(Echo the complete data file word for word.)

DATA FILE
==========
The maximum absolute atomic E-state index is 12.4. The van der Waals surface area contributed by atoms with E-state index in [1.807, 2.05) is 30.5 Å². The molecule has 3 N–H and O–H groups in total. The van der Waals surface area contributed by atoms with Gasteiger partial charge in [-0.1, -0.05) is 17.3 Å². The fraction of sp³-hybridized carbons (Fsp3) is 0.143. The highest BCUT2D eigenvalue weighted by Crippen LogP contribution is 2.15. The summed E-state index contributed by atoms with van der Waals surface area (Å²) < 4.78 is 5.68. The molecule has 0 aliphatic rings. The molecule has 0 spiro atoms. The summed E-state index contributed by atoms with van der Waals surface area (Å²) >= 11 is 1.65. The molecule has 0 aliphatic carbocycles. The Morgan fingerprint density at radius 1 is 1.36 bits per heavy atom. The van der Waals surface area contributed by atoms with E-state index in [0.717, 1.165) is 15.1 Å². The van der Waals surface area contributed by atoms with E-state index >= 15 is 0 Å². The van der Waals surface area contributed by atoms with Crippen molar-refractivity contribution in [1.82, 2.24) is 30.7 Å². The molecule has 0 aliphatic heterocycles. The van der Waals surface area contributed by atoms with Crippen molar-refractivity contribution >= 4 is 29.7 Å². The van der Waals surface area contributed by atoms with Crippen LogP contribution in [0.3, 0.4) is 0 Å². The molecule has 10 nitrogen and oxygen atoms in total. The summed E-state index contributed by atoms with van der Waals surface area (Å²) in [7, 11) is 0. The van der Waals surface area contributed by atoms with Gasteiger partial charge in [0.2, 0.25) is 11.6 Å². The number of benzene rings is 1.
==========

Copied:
The maximum absolute atomic E-state index is 12.4. The van der Waals surface area contributed by atoms with E-state index in [1.807, 2.05) is 30.5 Å². The molecule has 3 N–H and O–H groups in total. The van der Waals surface area contributed by atoms with Gasteiger partial charge in [-0.1, -0.05) is 17.3 Å². The fraction of sp³-hybridized carbons (Fsp3) is 0.143. The highest BCUT2D eigenvalue weighted by Crippen LogP contribution is 2.15. The summed E-state index contributed by atoms with van der Waals surface area (Å²) < 4.78 is 5.68. The molecule has 0 aliphatic rings. The molecule has 0 spiro atoms. The summed E-state index contributed by atoms with van der Waals surface area (Å²) >= 11 is 1.65. The molecule has 0 aliphatic carbocycles. The Morgan fingerprint density at radius 1 is 1.36 bits per heavy atom. The van der Waals surface area contributed by atoms with E-state index in [0.717, 1.165) is 15.1 Å². The van der Waals surface area contributed by atoms with E-state index >= 15 is 0 Å². The van der Waals surface area contributed by atoms with Crippen molar-refractivity contribution in [1.82, 2.24) is 30.7 Å². The molecule has 0 aliphatic heterocycles. The van der Waals surface area contributed by atoms with Crippen molar-refractivity contribution >= 4 is 29.7 Å². The van der Waals surface area contributed by atoms with Crippen LogP contribution in [0.3, 0.4) is 0 Å². The molecule has 10 nitrogen and oxygen atoms in total. The summed E-state index contributed by atoms with van der Waals surface area (Å²) in [7, 11) is 0. The van der Waals surface area contributed by atoms with Gasteiger partial charge in [0.2, 0.25) is 11.6 Å². The number of benzene rings is 1.